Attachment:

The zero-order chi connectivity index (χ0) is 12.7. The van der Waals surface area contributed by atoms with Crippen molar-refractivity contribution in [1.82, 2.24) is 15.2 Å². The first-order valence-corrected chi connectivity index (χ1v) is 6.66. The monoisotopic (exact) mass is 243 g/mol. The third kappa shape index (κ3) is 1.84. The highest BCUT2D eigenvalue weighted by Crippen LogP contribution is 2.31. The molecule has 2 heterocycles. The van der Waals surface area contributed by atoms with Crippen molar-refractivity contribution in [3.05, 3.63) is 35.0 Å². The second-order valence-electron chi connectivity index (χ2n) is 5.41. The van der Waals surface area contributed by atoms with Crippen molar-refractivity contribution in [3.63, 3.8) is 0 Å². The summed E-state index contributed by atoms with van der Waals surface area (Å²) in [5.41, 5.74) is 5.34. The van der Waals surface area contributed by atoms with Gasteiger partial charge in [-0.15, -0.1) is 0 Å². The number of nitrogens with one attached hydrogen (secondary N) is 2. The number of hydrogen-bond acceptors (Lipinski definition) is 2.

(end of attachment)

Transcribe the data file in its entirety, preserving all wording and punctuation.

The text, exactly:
The zero-order chi connectivity index (χ0) is 12.7. The van der Waals surface area contributed by atoms with Crippen molar-refractivity contribution in [1.82, 2.24) is 15.2 Å². The first-order valence-corrected chi connectivity index (χ1v) is 6.66. The monoisotopic (exact) mass is 243 g/mol. The third kappa shape index (κ3) is 1.84. The highest BCUT2D eigenvalue weighted by Crippen LogP contribution is 2.31. The molecule has 2 heterocycles. The van der Waals surface area contributed by atoms with Crippen molar-refractivity contribution in [3.05, 3.63) is 35.0 Å². The second-order valence-electron chi connectivity index (χ2n) is 5.41. The van der Waals surface area contributed by atoms with Crippen molar-refractivity contribution in [3.63, 3.8) is 0 Å². The summed E-state index contributed by atoms with van der Waals surface area (Å²) in [5.41, 5.74) is 5.34. The van der Waals surface area contributed by atoms with Gasteiger partial charge in [-0.15, -0.1) is 0 Å². The number of nitrogens with one attached hydrogen (secondary N) is 2. The number of hydrogen-bond acceptors (Lipinski definition) is 2.